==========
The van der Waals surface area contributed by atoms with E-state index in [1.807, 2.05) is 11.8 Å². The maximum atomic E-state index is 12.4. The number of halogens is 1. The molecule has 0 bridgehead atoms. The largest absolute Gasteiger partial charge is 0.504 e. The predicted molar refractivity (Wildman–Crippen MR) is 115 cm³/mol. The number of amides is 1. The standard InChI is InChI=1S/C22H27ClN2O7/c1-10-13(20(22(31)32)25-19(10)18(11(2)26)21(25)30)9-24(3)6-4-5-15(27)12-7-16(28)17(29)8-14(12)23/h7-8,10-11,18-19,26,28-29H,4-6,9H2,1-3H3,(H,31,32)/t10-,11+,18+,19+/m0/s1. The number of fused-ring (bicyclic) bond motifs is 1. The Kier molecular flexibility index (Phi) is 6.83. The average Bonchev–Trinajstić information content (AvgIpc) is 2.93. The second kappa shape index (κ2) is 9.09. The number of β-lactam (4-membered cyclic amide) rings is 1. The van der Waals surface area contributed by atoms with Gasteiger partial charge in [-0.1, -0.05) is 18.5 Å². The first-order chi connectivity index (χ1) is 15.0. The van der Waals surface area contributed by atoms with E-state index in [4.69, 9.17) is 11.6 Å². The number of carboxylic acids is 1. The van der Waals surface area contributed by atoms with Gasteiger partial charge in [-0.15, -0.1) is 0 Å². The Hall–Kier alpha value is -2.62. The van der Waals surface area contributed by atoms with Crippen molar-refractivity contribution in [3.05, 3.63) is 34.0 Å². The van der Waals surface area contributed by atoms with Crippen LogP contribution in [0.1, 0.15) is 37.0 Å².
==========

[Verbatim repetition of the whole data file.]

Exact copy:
The van der Waals surface area contributed by atoms with E-state index in [1.807, 2.05) is 11.8 Å². The maximum atomic E-state index is 12.4. The number of halogens is 1. The molecule has 0 bridgehead atoms. The largest absolute Gasteiger partial charge is 0.504 e. The predicted molar refractivity (Wildman–Crippen MR) is 115 cm³/mol. The number of amides is 1. The standard InChI is InChI=1S/C22H27ClN2O7/c1-10-13(20(22(31)32)25-19(10)18(11(2)26)21(25)30)9-24(3)6-4-5-15(27)12-7-16(28)17(29)8-14(12)23/h7-8,10-11,18-19,26,28-29H,4-6,9H2,1-3H3,(H,31,32)/t10-,11+,18+,19+/m0/s1. The number of fused-ring (bicyclic) bond motifs is 1. The Kier molecular flexibility index (Phi) is 6.83. The average Bonchev–Trinajstić information content (AvgIpc) is 2.93. The second kappa shape index (κ2) is 9.09. The number of β-lactam (4-membered cyclic amide) rings is 1. The van der Waals surface area contributed by atoms with Gasteiger partial charge in [-0.1, -0.05) is 18.5 Å². The first-order chi connectivity index (χ1) is 15.0. The van der Waals surface area contributed by atoms with E-state index in [4.69, 9.17) is 11.6 Å². The number of carboxylic acids is 1. The van der Waals surface area contributed by atoms with Gasteiger partial charge in [-0.15, -0.1) is 0 Å². The Hall–Kier alpha value is -2.62. The van der Waals surface area contributed by atoms with Crippen molar-refractivity contribution in [3.05, 3.63) is 34.0 Å². The van der Waals surface area contributed by atoms with Crippen LogP contribution in [0.1, 0.15) is 37.0 Å².